SUMMARY OF THE INVENTION

The device of the present invention includes a pumping chamber having a rigid shell and a pair of laterally projecting shoulders that permit the device to be removably inserted into and retained within a control unit in an upright position. The pumping chamber has a biased valve closing an outlet port at the lower end thereof and a valve normally closing an inlet port at the upper end thereof. A diaphragm having an actuator attached thereto forms at least a portion of the upper wall of the chamber with the actuator being adapted to be reciprocated vertically by the control unit in order to pump liquid from the chamber. The chamber has a downwardly tapering smoothly curved cross-sectional configuration and a tangential inlet from the inlet port so that when the chamber is initially charged with liquid, by inverting the chamber and disabling the outlet valve by retaining it in an open position, the liquid will be caused to flow through the inlet port and tangentially into the chamber wherein it will swirl upwardly and through the open outlet port to sweep all air from the chamber.

DRAWINGS

FIG. 1 is a pictorial view illustrating the use of the present invention.

FIGS. 2 and 3 are partial cross-sectional views illustrating the subject matter of this invention.

DESCRIPTION OF PREFERRED EMBODIMENTS

Referring now to FIG. 1, the intravenous metering device 1 is shown positioned within a metering device control unit 3. The intravenous metering device 1 is connected to a container of fluid 5 by means of conventional tubing 7. Tubing 9, extending from the outlet of the intravenous metering device 1 transfers precise amounts of fluid to the patient to be treated.

Referring now to FIG. 2, the construction of the intravenous metering device 1 of the present invention will be discussed in detail. The intravenous metering device 1 will be seen to be of a rigid shell structure and to include a pumping chamber 11 and a reciprocable diaphragm 13 which is positioned within the pumping chamber 11, at the top thereof in the upright operative position as shown in FIG. 2. The intravenous metering device 1 includes a pumping chamber inlet 15 and a pumping chamber outlet 17. Pumping chamber inlet 15 includes a valve seat means 19. Similarly, pumping chamber outlet 17 includes valve seat means 21. Ball checks 23 and 25 are positioned such that they are normally in a position so as to seat against valves seats 19 and 21 of the pumping chamber inlet 15 and pumping chamber outlet 17, respectively. The ball check 23 is normally held in the closed position by gravity while the ball check 25 is normally held in the closed position by biasing means such as spring 27.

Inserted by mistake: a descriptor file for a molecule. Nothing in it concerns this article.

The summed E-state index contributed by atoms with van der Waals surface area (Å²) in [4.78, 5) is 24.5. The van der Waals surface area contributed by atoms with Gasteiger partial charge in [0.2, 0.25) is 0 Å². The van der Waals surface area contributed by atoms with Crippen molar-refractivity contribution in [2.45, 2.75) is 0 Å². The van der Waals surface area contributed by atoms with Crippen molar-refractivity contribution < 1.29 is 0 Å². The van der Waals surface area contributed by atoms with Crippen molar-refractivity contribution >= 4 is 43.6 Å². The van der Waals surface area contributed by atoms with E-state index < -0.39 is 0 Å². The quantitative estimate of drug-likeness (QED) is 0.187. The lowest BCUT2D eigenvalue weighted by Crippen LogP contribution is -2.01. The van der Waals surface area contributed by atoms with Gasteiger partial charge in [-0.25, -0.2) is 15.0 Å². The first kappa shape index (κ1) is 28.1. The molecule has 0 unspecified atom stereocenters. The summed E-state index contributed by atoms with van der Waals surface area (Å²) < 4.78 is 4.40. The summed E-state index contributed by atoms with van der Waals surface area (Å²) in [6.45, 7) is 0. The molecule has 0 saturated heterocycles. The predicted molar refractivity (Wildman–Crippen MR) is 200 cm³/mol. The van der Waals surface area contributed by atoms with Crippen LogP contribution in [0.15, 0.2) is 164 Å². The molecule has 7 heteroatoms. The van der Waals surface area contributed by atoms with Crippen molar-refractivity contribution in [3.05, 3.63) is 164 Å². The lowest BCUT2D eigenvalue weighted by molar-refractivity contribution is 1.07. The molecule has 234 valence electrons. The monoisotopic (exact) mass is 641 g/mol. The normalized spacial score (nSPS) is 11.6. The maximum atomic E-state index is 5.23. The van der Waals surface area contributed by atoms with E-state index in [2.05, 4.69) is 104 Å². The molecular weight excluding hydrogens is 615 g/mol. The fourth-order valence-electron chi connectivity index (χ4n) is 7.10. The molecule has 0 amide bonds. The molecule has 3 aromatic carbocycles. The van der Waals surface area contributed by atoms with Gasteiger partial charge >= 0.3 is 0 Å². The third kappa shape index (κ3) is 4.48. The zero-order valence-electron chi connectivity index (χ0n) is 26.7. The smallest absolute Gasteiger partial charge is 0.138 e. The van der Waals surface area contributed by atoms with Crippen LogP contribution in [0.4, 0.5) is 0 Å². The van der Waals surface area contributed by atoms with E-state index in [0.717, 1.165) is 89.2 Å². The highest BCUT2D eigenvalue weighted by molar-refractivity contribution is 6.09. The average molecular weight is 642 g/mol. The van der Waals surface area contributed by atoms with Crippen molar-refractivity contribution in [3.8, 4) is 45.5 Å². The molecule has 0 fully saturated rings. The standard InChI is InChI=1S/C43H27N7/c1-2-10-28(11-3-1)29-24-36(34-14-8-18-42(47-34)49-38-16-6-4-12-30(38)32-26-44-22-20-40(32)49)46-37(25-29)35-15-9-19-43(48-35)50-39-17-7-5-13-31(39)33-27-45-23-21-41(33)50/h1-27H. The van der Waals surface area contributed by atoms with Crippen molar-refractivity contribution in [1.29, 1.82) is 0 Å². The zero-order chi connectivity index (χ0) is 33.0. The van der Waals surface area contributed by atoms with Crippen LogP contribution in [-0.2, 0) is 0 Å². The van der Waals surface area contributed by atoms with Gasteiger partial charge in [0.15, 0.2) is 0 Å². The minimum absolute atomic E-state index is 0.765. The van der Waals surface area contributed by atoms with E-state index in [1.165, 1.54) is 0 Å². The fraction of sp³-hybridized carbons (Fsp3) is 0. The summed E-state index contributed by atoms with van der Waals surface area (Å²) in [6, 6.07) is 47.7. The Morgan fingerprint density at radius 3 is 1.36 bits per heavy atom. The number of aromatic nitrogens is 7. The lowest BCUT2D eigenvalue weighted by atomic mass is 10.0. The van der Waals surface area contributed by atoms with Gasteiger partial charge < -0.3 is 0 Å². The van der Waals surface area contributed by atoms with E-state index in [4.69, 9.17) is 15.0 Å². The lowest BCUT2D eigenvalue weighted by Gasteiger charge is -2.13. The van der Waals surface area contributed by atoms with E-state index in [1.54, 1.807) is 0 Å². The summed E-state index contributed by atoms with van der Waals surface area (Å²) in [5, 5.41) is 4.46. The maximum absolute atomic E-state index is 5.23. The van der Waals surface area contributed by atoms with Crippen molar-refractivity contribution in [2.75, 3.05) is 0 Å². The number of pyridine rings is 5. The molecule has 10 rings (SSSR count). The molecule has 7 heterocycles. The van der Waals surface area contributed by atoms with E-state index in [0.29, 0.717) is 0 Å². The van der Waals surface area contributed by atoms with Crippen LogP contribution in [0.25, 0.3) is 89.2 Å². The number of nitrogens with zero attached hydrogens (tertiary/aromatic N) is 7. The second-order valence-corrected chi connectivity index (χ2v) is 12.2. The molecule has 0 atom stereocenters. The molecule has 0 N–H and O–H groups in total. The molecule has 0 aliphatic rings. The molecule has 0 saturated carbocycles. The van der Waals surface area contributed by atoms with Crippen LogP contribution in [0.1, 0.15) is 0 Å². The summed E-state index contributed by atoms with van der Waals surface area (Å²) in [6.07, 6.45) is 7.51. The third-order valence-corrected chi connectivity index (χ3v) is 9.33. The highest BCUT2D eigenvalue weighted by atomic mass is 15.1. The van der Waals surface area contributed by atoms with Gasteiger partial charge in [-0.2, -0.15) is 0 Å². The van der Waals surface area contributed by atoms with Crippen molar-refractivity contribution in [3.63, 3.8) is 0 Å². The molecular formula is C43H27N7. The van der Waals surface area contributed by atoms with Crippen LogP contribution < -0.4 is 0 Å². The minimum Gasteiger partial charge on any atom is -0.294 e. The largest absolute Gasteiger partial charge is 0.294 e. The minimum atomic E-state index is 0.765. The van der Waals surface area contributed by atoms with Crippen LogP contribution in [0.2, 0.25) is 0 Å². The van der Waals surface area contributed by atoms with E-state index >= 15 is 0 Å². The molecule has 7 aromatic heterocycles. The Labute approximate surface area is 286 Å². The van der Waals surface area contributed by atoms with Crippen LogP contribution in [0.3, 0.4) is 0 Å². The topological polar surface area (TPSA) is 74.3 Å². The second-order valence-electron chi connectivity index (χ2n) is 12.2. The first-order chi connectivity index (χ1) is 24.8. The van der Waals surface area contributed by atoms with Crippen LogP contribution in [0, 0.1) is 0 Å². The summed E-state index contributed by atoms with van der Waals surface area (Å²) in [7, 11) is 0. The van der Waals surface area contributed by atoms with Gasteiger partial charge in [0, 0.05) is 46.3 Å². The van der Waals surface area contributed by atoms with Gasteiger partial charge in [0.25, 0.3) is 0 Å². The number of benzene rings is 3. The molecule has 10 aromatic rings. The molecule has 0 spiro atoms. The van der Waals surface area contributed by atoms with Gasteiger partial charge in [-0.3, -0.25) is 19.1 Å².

The reciprocable diaphragm 13 includes a projection 29, preferably centered within the pumping chamber 11 such that the cross-sectional area of the liquid flow path through the pumping chamber 11 is approximately equal to the cross-sectional area of the pumping chamber inlet 15 and the pumping chamber outlet 17. One of the advantages of this relationship is the relatively constant, high velocities of fluid flow experienced during the initial charging or filling operation of the intravenous metering device 1, which will be discussed in greater detail when reference is made to FIG. 3.

The intravenous metering device 1 further includes a gas retention chamber 31 bounded by a sidewall 33 and gas retention chamber opposed walls 37 and 39. As shown in FIG. 2, the gas retention chamber 31 includes a gas retention chamber upper portion 41 providing for a gas-liquid interface 43, and a gas retention chamber lower portion 45 from whence liquid free of gas bubbles may pass from the gas retention chamber lower portion 45 through a gas retention chamber passageway 47 and into a vertically extending tube 35 to the pumping chamber 11.